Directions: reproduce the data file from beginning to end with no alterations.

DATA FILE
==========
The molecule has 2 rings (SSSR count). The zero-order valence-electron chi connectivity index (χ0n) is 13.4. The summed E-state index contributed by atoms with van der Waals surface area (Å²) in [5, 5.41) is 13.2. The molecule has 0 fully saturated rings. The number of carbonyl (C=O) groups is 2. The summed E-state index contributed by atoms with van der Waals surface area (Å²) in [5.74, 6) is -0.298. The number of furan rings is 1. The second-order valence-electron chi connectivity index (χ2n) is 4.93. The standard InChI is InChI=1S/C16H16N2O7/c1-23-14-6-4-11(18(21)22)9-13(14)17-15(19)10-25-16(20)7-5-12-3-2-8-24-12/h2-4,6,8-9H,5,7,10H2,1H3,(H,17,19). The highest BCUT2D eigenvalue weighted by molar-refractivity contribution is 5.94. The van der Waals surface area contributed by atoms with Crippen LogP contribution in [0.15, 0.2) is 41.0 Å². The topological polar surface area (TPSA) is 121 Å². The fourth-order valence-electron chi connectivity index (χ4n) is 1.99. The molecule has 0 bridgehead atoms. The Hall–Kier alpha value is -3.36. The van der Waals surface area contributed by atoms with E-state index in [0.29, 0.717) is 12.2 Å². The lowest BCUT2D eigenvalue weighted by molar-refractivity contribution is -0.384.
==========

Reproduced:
The molecule has 2 rings (SSSR count). The zero-order valence-electron chi connectivity index (χ0n) is 13.4. The summed E-state index contributed by atoms with van der Waals surface area (Å²) in [5, 5.41) is 13.2. The molecule has 0 fully saturated rings. The number of carbonyl (C=O) groups is 2. The summed E-state index contributed by atoms with van der Waals surface area (Å²) in [5.74, 6) is -0.298. The number of furan rings is 1. The second-order valence-electron chi connectivity index (χ2n) is 4.93. The standard InChI is InChI=1S/C16H16N2O7/c1-23-14-6-4-11(18(21)22)9-13(14)17-15(19)10-25-16(20)7-5-12-3-2-8-24-12/h2-4,6,8-9H,5,7,10H2,1H3,(H,17,19). The highest BCUT2D eigenvalue weighted by molar-refractivity contribution is 5.94. The van der Waals surface area contributed by atoms with Crippen LogP contribution in [0.15, 0.2) is 41.0 Å². The topological polar surface area (TPSA) is 121 Å². The fourth-order valence-electron chi connectivity index (χ4n) is 1.99. The molecule has 0 bridgehead atoms. The Hall–Kier alpha value is -3.36. The van der Waals surface area contributed by atoms with E-state index in [0.29, 0.717) is 12.2 Å². The lowest BCUT2D eigenvalue weighted by molar-refractivity contribution is -0.384.